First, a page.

Will slug pellets kill chickens

Discussion in 'Feeding & Watering Your Flock' started by Joannalooloo, Jun 12, 2012.

  1. Joannalooloo

    Joannalooloo In the Brooder

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    My mu sprinkled slug pellets all over the garden.

    We have a young chicken who is entirely free range. It was bullied out of the cage by our roosterwhen it was a chick and refuses to go back in..

    anyway, i saw it pecking atthe pellets and since it's poison it can't be good for a chicken... i need proof so that i can get rid of it.

    so far i've blocked the chicken off from that part of the garden but would we need to take the chicken toa vet - because i do care about it. :)
     
  2. Bunnylady

    Bunnylady POOF Goes the Pooka

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    This is from Toxipedia:


    Environmental Effects


    Metaldehyde does not present a direct environmental risk to water and soil quality; the compound has a half-life of only several days in soil and is soluble in water. Because it rapidly decomposes to acetaldehyde, it is not persistent in groundwater either (EXTOXNET). However, metaldehyde does pose risks to the health of wildlife.
    In addition to laboratory studies on mice and rats, data indicate that the compound is toxic to various other organisms. Although LD50 values, the median lethal dosages, are unavailable for birds, several cases of death have been reported for birds feeding in metaldehyde-treated areas. Likewise, poultry living in exposed areas have shown tremors, muscle spasms, difficulty breathing, and diarrhea. Metaldehyde does not seem to affect aquatic organisms (EXTOXNET). Pelleted baits have been reported to be toxic to multiple organisms. Likewise, these baits are appealing to dogs, and therefore numerous agencies recommend that pets be confined during the application of the chemical.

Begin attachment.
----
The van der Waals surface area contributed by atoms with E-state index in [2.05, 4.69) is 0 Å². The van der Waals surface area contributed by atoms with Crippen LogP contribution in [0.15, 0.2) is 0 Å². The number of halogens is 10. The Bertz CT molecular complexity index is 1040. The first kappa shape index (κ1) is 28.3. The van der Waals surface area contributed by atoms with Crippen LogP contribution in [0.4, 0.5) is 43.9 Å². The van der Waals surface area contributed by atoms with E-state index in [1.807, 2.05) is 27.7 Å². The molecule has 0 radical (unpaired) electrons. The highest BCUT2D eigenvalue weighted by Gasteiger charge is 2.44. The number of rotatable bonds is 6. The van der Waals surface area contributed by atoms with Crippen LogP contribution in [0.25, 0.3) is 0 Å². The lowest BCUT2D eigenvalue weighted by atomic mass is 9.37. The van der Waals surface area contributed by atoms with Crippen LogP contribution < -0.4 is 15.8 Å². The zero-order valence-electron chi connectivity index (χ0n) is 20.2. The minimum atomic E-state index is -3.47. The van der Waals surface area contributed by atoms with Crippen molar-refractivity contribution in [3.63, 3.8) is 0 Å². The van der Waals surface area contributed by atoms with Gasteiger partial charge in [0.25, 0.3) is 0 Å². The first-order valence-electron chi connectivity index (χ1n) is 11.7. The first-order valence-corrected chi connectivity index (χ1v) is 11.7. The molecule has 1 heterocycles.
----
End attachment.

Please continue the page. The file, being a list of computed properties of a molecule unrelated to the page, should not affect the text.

3. Bunnylady

    Bunnylady POOF Goes the Pooka

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    (My computer is fighting with me; I'll have to do this as 2 posts.)

    Metaldehyde is the active ingredient in slug baits. Most baits don't contain a lot of it, because slugs and snails seem to be pretty sensitive to it.

    LD50 means, how much of the chemical you have to feed to a group of animals to kill 50% of the animals in the test group. Apparently, nobody has found out how much metaldehyde you have to feed to a chicken to kill it. Generally speaking, it isn't a good idea to feed slug pellets to chickens, but they'd probably have to eat a lot before they'd be at risk of dying from metaldehyde poisoning. Metaldehyde breaks down fairly rapidly, so my take is, keep an eye on the chicken for the next few days, if it doesn't show any of the symptoms mentioned, it's probably fine. You don't have to discontinue the use of the slug bait (I know what a pain in the neck slugs can be!), just in the future, I'd keep the chickens out of the garden, especially during a few days after the bait/pellets have been put out.

    If you want to read the rest of what toxipedia has to say on the subject:

    http://toxipedia.org/display/toxipedia/Metaldehyde
     
    Last edited: Jun 12, 2012
  4. Godsgrl

    Godsgrl Ostrich wrangler

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    at the zoo usually
    salt will also take care of slugs, with no danger of poisoning to your chicken. Hope the fella's okay.
     
    Golden Brahma 64 likes this.
  5. Hoffy

    Hoffy Chirping

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    Check to see what kind of slug pellets you have. If they are iron phosphate, you will be ok (they are pet friendly). We have huge slug and snail problems in our garden and use only iron phosphate pellets. Watch out for metaldehyde, though.
     

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